II.--But let us now pass on to consider our second point, how this good work is begun, carried on, and completed.

      i. I shall not be very long upon this point, at least not upon the first part of the good work; for that has been already entered into; and I have sufficiently pointed out that nothing short of the sovereign grace of God could begin it. Indeed upon this point we need go no further than the testimony of our own conscience, which must speak loudly in our breast if it have any voice at all. If any man were to assert in my hearing that he began the work of grace upon his own heart, that by the exercise of his own free will he turned to God, and produced in himself faith and repentance, I should instantaneously feel and declare that such a one was completely ignorant of the very beginning of a work of grace; for I am certain it is the universal feeling and confession of all the subjects of regenerating grace, that God and none but God began that work upon their heart. Besides, therefore, the testimony of the scripture, which on this point is so clear and decisive, you have the testimony of your own conscience; and in the mouth of these two witnesses this truth is established. Were you not thinking of anything but the Lord, seeking anything but his favour, and desiring anything but his mercy, when he was pleased in a sovereign way to work with divine power upon your heart? Thus, one wave of your hand, one breath of your lips, is able to sweep away all the cobwebs of free will.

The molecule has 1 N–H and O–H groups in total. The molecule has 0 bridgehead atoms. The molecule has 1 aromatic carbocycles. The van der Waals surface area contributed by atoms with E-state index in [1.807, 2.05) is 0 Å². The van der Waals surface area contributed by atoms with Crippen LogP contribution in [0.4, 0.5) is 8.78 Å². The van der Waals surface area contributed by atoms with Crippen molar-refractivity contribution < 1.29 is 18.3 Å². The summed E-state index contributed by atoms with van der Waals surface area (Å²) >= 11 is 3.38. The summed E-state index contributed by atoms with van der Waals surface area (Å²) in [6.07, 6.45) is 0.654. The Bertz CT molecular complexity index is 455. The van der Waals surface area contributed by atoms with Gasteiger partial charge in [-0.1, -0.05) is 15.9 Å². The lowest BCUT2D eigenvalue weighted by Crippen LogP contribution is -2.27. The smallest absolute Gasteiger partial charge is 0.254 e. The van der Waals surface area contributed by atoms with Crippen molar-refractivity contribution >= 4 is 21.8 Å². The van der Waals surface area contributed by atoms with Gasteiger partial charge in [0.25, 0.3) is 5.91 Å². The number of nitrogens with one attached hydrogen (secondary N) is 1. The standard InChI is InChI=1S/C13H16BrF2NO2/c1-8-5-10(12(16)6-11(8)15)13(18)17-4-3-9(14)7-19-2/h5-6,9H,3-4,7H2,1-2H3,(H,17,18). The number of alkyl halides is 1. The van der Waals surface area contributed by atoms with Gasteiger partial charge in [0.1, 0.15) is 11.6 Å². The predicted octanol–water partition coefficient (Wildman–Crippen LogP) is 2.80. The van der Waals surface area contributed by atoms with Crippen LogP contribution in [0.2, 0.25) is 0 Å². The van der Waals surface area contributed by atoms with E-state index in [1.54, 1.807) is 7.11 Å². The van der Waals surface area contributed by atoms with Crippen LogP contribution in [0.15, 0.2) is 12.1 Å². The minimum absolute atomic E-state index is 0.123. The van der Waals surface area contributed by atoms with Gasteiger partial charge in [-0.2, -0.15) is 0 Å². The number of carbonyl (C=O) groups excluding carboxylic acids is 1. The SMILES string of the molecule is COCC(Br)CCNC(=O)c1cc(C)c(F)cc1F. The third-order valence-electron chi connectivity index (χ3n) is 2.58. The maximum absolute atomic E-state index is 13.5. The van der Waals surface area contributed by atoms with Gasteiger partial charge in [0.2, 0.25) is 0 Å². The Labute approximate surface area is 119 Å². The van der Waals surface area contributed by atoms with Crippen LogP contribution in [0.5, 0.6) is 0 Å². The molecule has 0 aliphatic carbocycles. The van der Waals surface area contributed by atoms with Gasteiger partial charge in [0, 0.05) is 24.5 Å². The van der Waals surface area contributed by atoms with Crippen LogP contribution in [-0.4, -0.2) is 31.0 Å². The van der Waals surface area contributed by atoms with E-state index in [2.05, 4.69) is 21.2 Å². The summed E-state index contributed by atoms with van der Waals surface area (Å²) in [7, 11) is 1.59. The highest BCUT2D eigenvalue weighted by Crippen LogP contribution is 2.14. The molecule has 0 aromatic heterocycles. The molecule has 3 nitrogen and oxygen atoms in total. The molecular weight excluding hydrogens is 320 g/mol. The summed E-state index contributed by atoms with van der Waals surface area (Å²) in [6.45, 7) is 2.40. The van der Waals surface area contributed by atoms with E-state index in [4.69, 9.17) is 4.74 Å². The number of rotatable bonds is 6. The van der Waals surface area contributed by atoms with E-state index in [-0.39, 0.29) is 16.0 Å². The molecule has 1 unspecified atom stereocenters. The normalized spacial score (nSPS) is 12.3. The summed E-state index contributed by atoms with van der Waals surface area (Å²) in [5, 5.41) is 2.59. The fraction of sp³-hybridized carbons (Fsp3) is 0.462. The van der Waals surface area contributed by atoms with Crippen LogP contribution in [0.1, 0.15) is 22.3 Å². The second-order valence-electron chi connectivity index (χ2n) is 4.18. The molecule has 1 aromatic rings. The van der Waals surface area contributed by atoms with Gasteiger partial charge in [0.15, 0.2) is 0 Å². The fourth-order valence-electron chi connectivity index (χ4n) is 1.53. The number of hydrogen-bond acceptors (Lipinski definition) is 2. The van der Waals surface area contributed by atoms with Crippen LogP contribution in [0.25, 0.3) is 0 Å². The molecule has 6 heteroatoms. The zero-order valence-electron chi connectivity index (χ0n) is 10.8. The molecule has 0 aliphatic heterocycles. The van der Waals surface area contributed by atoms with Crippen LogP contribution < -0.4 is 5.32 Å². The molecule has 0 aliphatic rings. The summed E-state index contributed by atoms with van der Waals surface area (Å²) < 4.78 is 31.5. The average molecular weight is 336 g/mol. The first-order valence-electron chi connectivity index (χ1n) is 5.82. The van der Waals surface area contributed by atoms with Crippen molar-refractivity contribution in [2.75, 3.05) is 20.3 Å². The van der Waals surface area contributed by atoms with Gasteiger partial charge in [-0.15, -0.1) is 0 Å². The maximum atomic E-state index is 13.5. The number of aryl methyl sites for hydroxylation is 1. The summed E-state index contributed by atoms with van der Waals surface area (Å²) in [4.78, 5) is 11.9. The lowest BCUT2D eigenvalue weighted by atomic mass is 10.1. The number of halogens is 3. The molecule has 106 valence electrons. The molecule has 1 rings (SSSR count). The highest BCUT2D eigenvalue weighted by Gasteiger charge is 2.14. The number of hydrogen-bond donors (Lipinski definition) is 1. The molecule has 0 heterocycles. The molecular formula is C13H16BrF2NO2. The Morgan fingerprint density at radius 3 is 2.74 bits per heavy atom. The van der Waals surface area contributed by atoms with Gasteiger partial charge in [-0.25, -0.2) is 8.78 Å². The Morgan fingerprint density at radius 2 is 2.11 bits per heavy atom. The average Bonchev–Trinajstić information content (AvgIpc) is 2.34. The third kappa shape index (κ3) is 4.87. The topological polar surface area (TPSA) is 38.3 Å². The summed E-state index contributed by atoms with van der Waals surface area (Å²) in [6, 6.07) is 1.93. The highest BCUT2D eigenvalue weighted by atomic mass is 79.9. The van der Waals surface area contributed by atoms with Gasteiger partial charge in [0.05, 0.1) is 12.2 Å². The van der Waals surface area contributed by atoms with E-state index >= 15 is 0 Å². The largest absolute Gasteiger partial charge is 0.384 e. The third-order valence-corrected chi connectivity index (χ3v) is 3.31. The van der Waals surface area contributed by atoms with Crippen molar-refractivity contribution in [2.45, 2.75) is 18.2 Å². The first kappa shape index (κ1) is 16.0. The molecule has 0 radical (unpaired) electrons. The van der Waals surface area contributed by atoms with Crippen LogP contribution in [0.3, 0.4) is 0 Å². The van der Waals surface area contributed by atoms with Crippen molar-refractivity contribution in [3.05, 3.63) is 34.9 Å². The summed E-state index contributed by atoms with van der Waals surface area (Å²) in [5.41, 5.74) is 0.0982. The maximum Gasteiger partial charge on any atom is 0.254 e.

ii. But the same God who began carries on. This though not expressed is implied in our text; for if God begin and finish the middle cannot be left out. But if that middle were left for us to do, it would harmonise with neither beginning or end, foundation or top-stone, both of which are laid in grace (Zech. 4:7-9); nor could the whole be called a "good work" if spoiled by bad hands and bad material half way. But we feel inwardly convinced that we have no more power to carry on the good work than we had power to begin it; and that were it left in our hands it would, like Jerusalem of old, lie desolate, so that the bear out of the woods would waste it and the wild beasts of the field would devour it. (Nehem. 2:17; Psa. 80:13.) But this is the unspeakable mercy of those who have an interest in these divine realities, that he who began carries on; for "he hath said, I will never leave thee nor forsake thee;" and David could speak in sweet confidence, "The Lord will perfect that which concerneth me." (Psa. 138:8.) 1. But how does the Lord carry on this good work? Mainly by and through his word, and especially what the scripture calls "the word of his grace," as I may perhaps have an opportunity of opening up more fully this afternoon. It is mainly then by the word of his grace that God carries on the work begun. He has therefore, as one branch of this word of grace, appointed a preached gospel to be a means of building up his people on their most holy faith. This is clearly laid down in Ephesians 4., where the apostle instructs us into the nature and intent of those spiritual gifts which the Lord gave unto men when he ascended upon high. "He gave some, apostles; and some, prophets; and some, evangelists; and some, pastors and teachers; for the perfecting of the saints, for the work of the ministry, for the edifying of the body of Christ." Here we see the object of the institution of a gospel ministry; whether the ministers be apostles, or prophets, or evangelists, or pastors and teachers, it is to perfect the saints--that is, to establish them firmly in the truth; to carry on the general work of the ministry in its various branches of calling, comforting, instructing, and reproving; and to edify or build up the body of Christ, both by adding fresh living stones to the mystical temple, and building up individual saints in faith and love. By "the word of his grace" we may also understand the word as read and meditated upon, and applied to the heart in private. For we are bidden to search the scriptures (John 5:39); and give attendance to reading and meditation. (1 Tim. 4:13, 15.) We also read, "All scripture is given by inspiration of God, and is profitable for doctrine, for reproof, for correction, for instruction in righteousness; that the man of God may be perfect, throughly furnished to all good works." (2 Tim. 3:16, 17.) Thus it is by the word of his grace read and meditated upon, and made life and spirit in private, or brought home to the soul in public under the ministry of the gospel, that God carries on the work of grace begun.